The actual "H" vans starts appearing in the 1950s and as others have noted, thousands were built until the early to mid 1960s. But not to be confused with the GSR types. Some older (and lower, shorter or both) vans of ex-GSWR or Midland origin were still to be seen in the late 1950s.

The brake wheels appeared in the 1960s.

51 minutes ago, Galteemore said:

Having studied H vans a lot of late I agree! I wonder if the main body material varied over time too - as some seem to have acquired external reinforcement panels on the ends. 

Yes, they'd get patched from time to time. I saw one in Kilkenny goods yard with planked doors, doubtless off an old GSR van. Come to think of it, I've a notion that wasn't a one-off.

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1 hour ago, patrick said:

Over the years I have been looking closely at  pictures of CIE goods wagons in an attempt to capture the atmosphere of loose coupled trains of the seventies and have come to the conclusion that between detail and livery differences seldom were any two were alike. 

Yes, like anything there were variations, though not as many as one might think - really, the main differences were varying levels of wear and tear, thus weathering.

Livery wise there were but five variations:

1. Any built before approx 1954/5 - all grey with eau-de-nil painted flying snail & number.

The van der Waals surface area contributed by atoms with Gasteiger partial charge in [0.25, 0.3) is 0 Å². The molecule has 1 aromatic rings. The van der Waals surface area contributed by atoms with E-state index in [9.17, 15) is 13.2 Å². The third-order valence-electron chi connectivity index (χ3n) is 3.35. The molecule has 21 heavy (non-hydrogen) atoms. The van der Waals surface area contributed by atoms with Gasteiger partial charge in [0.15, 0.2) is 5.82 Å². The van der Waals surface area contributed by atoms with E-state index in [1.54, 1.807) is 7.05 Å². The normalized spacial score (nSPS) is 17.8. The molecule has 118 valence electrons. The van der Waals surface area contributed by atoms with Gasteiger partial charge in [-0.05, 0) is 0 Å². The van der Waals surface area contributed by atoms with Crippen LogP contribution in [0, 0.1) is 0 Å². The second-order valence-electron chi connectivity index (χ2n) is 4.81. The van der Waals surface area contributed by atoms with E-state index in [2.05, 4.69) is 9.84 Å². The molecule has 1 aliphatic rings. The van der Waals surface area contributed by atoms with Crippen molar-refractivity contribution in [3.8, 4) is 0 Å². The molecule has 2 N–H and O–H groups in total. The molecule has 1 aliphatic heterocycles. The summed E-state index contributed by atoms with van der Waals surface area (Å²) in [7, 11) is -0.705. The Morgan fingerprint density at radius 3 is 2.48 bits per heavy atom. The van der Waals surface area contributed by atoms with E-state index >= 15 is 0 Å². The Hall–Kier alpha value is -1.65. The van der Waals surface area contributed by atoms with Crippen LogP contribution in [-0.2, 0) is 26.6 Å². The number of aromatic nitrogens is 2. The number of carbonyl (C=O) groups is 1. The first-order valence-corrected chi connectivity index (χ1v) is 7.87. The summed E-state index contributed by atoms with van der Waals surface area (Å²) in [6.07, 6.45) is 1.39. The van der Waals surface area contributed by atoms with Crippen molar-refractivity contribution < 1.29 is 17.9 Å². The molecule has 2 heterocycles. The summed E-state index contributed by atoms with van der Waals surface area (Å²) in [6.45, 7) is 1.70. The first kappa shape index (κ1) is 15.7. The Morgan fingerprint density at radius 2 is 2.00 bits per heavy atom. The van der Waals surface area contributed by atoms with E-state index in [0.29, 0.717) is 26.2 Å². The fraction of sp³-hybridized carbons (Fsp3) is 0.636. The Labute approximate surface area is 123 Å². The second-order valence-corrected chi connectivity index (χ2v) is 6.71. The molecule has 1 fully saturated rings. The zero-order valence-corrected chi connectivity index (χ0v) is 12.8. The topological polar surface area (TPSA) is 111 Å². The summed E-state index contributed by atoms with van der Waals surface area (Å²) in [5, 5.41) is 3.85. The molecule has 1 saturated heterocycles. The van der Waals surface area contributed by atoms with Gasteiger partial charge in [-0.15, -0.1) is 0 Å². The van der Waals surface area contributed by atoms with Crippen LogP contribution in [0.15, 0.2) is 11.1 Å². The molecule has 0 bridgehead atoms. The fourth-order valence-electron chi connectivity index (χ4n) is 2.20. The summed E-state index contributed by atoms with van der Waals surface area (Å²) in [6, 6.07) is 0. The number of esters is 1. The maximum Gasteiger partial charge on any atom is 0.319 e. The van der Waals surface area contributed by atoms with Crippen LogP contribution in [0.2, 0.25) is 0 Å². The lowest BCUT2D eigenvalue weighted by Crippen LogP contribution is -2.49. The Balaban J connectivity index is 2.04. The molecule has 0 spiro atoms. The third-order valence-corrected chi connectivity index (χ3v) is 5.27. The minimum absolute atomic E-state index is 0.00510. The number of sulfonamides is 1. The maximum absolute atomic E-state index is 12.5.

2. Repaints of the above and new-builds between approximately 1954 and 1958 - all grey with white painted FS & No.

3. From 1958/8 onwards, white FS & numbers, but the FS is now STENCILLED. A lighter grey appearing from about 1960/1.

4. After 1963, lighter grey with CIE "roundel", which was initially all white, but by the late 60s, White let's surrounded by a tan "broken wheel".

5. After approx. 1970 all brown with all white "roundel" and number.

In all cases, whether grey or brown, the wain was entirely painted this colour. Newly painted brown wagons stood out with their brown roofs, but exhaust from locos and weathering often toned these down to LOOK mid-greyish.

Many wagons - I would guess up to a quarter - remained grey to the end (mid-70s), some even still with stencilled "snails". 

In modelling variations, a pair of wooden planked doors on one would be a suitable structural difference - maybe just one wooden door!

From close inspection the type of panelling they had looked and felt to me like some sort of very heavy duty marine ply.

Towards the end, from memory most had the brake wheel.

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A small number were so turned out early on for running with passenger trains. 

Edited by Galteemore